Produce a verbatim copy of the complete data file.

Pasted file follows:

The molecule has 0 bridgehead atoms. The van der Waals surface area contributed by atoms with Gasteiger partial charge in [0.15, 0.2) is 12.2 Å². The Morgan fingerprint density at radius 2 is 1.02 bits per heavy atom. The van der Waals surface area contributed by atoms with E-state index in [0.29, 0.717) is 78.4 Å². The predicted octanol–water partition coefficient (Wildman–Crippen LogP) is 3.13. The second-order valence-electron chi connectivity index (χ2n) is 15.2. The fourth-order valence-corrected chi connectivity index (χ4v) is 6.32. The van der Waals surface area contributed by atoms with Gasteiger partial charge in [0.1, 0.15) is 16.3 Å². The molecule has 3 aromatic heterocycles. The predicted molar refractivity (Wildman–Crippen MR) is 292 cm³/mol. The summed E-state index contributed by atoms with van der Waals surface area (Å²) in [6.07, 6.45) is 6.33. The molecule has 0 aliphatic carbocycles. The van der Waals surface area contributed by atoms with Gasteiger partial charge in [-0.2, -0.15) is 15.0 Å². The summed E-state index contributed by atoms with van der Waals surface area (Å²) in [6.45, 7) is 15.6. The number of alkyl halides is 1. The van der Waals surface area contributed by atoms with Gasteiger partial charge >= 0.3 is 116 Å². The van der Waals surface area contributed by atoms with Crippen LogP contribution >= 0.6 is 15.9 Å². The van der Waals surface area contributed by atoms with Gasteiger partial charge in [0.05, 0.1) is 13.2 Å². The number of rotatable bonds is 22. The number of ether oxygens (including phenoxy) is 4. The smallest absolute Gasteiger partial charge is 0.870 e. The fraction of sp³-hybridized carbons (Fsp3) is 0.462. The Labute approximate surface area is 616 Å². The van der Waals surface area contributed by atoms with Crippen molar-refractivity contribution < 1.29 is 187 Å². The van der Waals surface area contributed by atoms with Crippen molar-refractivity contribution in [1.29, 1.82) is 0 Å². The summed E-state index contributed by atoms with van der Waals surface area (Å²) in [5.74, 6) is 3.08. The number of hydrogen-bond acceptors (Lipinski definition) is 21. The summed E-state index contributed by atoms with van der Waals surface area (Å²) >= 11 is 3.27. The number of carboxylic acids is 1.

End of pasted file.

The molecule has 0 bridgehead atoms. The van der Waals surface area contributed by atoms with Gasteiger partial charge in [0.15, 0.2) is 12.2 Å². The Morgan fingerprint density at radius 2 is 1.02 bits per heavy atom. The van der Waals surface area contributed by atoms with E-state index in [0.29, 0.717) is 78.4 Å². The predicted octanol–water partition coefficient (Wildman–Crippen LogP) is 3.13. The second-order valence-electron chi connectivity index (χ2n) is 15.2. The fourth-order valence-corrected chi connectivity index (χ4v) is 6.32. The van der Waals surface area contributed by atoms with Gasteiger partial charge in [0.1, 0.15) is 16.3 Å². The molecule has 3 aromatic heterocycles. The predicted molar refractivity (Wildman–Crippen MR) is 292 cm³/mol. The summed E-state index contributed by atoms with van der Waals surface area (Å²) in [6.07, 6.45) is 6.33. The molecule has 0 aliphatic carbocycles. The van der Waals surface area contributed by atoms with Gasteiger partial charge in [-0.2, -0.15) is 15.0 Å². The summed E-state index contributed by atoms with van der Waals surface area (Å²) in [6.45, 7) is 15.6. The number of alkyl halides is 1. The van der Waals surface area contributed by atoms with Gasteiger partial charge >= 0.3 is 116 Å². The van der Waals surface area contributed by atoms with Crippen LogP contribution >= 0.6 is 15.9 Å². The van der Waals surface area contributed by atoms with Gasteiger partial charge in [0.05, 0.1) is 13.2 Å². The number of rotatable bonds is 22. The number of ether oxygens (including phenoxy) is 4. The smallest absolute Gasteiger partial charge is 0.870 e. The fraction of sp³-hybridized carbons (Fsp3) is 0.462. The Labute approximate surface area is 616 Å². The van der Waals surface area contributed by atoms with Crippen molar-refractivity contribution < 1.29 is 187 Å². The van der Waals surface area contributed by atoms with Crippen molar-refractivity contribution in [1.29, 1.82) is 0 Å². The summed E-state index contributed by atoms with van der Waals surface area (Å²) in [5.74, 6) is 3.08. The number of hydrogen-bond acceptors (Lipinski definition) is 21. The summed E-state index contributed by atoms with van der Waals surface area (Å²) >= 11 is 3.27. The number of carboxylic acids is 1.